MiFID and MiFIR Review

The competitiveness of EU capital markets

As stated by the European Commission, the priorities for the MiFID/R review are "to improve transparency and availability of market data, improve the level-playing field between execution venues, and ensure that EU market infrastructures can remain competitive at international level”. To achieve this, there must be a diverse and sound trading landscape, enabling investors to select between various execution venues and market models in an environment where price formation and market integrity are protected. In the new macroeconomic normal, dominated by inflation and high interest rates, the need for strong market-based financing versus increasingly constrained bank-based financing is paramount. To achieve this, we need an investment and trading environment that can be trusted by all market participants, enables an efficient allocation of capital via robust price formation and provides open and fair competition for all participants.

European stock exchanges have invested significant resources to play their major role in financing the real economy and in fostering listing and SME financing. They support European countries in building robust financial markets, promoting strong financial industries and attracting international investments to truly service local economies. Exchanges are the venue of reference for price formation and price improvement, even more significantly when volatility hits the markets. Thank to their continuous investments and innovation, stock exchanges support fair and orderly trading to benefit of the whole ecosystem. They have been able to adapt and innovate to meet the needs of their various clients, from issuers to final investors and to the broader economy as a whole.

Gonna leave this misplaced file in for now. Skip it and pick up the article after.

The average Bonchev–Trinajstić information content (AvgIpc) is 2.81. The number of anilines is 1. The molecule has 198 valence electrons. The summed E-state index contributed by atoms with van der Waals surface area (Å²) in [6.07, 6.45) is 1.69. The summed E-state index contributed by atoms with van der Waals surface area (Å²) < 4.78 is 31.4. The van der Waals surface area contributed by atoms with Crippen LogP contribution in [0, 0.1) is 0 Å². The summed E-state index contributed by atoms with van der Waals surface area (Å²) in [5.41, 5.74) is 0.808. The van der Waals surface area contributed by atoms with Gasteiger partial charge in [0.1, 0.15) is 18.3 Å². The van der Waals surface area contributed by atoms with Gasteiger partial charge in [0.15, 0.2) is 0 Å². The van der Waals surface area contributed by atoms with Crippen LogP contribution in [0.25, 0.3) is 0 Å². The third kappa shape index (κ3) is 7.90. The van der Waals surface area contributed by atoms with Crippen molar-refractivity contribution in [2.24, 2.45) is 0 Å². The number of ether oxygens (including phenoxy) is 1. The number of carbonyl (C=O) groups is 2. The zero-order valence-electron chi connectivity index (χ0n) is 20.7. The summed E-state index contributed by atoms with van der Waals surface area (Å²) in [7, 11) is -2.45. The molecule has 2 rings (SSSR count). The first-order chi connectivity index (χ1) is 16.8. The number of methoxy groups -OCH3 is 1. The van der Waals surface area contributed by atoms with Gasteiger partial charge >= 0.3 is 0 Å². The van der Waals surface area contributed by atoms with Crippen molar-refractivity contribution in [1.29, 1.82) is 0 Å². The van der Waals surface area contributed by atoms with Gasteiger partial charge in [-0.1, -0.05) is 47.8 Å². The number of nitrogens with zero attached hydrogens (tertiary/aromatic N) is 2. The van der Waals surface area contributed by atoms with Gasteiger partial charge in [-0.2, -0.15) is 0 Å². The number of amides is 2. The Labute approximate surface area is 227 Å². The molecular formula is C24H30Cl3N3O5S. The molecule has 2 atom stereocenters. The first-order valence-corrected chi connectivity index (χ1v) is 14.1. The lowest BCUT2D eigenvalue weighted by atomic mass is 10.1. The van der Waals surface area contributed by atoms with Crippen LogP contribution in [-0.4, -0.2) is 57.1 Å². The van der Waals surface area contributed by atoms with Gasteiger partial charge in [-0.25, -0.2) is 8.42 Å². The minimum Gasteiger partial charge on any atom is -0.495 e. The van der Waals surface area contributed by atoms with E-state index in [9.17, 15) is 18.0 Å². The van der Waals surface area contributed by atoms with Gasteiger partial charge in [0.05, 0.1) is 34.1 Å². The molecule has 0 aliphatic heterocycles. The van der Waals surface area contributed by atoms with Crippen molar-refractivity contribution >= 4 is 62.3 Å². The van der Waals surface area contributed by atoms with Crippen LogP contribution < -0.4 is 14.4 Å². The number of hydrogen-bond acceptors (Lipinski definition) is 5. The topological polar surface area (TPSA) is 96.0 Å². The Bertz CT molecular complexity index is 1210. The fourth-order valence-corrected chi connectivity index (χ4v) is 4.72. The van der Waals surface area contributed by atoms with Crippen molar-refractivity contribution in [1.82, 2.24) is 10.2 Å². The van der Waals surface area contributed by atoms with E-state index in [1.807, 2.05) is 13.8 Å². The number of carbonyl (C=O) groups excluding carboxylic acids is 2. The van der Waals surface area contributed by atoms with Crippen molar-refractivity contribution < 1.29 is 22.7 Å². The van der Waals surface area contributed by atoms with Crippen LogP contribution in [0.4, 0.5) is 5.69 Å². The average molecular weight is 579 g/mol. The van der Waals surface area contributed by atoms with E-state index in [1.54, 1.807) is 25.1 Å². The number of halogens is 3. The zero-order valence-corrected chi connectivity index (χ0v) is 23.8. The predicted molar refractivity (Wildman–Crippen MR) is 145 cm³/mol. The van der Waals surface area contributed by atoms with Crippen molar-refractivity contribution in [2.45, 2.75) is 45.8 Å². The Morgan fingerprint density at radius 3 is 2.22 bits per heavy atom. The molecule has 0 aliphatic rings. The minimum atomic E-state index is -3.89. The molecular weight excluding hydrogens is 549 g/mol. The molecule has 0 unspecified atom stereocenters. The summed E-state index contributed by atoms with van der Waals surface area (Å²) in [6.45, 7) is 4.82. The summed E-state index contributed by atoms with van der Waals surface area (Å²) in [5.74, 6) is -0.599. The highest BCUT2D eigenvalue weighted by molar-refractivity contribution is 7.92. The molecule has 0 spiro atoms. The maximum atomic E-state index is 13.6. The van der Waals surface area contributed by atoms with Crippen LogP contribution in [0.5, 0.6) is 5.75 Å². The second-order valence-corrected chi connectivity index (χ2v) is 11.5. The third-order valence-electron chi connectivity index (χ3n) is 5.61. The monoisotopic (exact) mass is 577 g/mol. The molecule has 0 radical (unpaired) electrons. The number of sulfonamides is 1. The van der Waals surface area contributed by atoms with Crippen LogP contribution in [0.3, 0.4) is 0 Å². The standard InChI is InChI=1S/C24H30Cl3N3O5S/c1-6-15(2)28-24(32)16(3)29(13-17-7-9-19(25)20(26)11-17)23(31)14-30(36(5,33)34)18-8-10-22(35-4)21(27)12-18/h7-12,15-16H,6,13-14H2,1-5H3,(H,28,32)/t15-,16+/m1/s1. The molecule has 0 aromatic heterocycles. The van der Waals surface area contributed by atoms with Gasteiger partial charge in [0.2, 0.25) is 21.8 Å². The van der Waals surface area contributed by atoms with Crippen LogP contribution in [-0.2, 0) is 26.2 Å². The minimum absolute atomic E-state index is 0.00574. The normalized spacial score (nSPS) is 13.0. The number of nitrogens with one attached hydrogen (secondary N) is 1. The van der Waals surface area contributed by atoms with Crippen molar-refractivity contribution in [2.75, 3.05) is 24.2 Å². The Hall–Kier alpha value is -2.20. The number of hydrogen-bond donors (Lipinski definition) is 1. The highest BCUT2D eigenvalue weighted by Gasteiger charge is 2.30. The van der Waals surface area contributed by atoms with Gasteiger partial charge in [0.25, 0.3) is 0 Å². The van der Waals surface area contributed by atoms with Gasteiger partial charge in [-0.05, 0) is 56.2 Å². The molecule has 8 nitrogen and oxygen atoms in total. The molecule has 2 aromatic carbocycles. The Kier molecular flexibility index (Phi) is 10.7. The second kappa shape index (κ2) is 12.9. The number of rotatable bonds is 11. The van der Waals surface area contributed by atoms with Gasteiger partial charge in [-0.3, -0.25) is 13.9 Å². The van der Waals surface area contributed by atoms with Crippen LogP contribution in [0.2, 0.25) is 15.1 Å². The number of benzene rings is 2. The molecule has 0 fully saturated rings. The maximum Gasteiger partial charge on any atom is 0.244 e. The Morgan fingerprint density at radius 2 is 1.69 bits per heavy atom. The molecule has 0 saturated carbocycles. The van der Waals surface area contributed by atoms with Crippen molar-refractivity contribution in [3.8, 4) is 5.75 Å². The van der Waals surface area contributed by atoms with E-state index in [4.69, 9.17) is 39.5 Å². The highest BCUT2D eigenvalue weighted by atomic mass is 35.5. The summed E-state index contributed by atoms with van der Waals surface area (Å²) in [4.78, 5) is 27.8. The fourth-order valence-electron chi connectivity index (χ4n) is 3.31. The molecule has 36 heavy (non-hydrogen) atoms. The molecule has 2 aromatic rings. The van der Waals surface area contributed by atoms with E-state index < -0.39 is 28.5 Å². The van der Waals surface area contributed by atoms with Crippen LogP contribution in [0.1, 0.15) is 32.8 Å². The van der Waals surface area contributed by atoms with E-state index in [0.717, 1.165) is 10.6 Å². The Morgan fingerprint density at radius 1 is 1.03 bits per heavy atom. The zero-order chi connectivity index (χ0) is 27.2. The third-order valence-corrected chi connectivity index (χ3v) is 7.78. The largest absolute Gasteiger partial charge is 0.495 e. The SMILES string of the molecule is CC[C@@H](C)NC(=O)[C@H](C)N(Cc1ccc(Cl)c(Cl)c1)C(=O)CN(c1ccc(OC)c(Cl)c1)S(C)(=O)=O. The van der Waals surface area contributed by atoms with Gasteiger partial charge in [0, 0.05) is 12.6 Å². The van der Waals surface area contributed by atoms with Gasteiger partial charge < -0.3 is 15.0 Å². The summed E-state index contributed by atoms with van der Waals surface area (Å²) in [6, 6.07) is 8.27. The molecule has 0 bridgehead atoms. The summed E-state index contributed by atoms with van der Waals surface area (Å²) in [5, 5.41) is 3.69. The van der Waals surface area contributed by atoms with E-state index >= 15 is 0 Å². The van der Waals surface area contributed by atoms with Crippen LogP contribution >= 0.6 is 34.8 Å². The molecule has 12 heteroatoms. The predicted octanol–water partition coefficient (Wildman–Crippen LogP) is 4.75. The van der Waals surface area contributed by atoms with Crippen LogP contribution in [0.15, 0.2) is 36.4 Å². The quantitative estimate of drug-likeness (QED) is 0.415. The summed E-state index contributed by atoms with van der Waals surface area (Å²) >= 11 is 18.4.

Euronext remains strongly committed to building the backbone of the Capital Markets Union. This is why we believe it is of paramount importance to ensure that the MiFID/R Review reinforces the competitiveness of EU markets. The outcome of the MiFID/R Review in this respect will define whether the EU has an ambition to be a continent of finance-makers, or accepts to be merely a territory of finance-takers. There are three key issues at the heart of the Review that require particular scrutiny: the establishment of a Consolidated Tape (CT) that brings true value to market participants; a ban on Payment for Order Flow (PFOF) to ensure retail investors get the best services by preventing conflicts of interest, and better balancing of lit and dark trading, meaning that Systematic Internalisers (SIs) are placed under proper regulatory oversight.

Our 3 key priorities

Consolidated Tape

Promote an equity Consolidated Tape that brings true value to market participants – a Consolidated Tape with real-time post-trade data and pre-trade snapshots.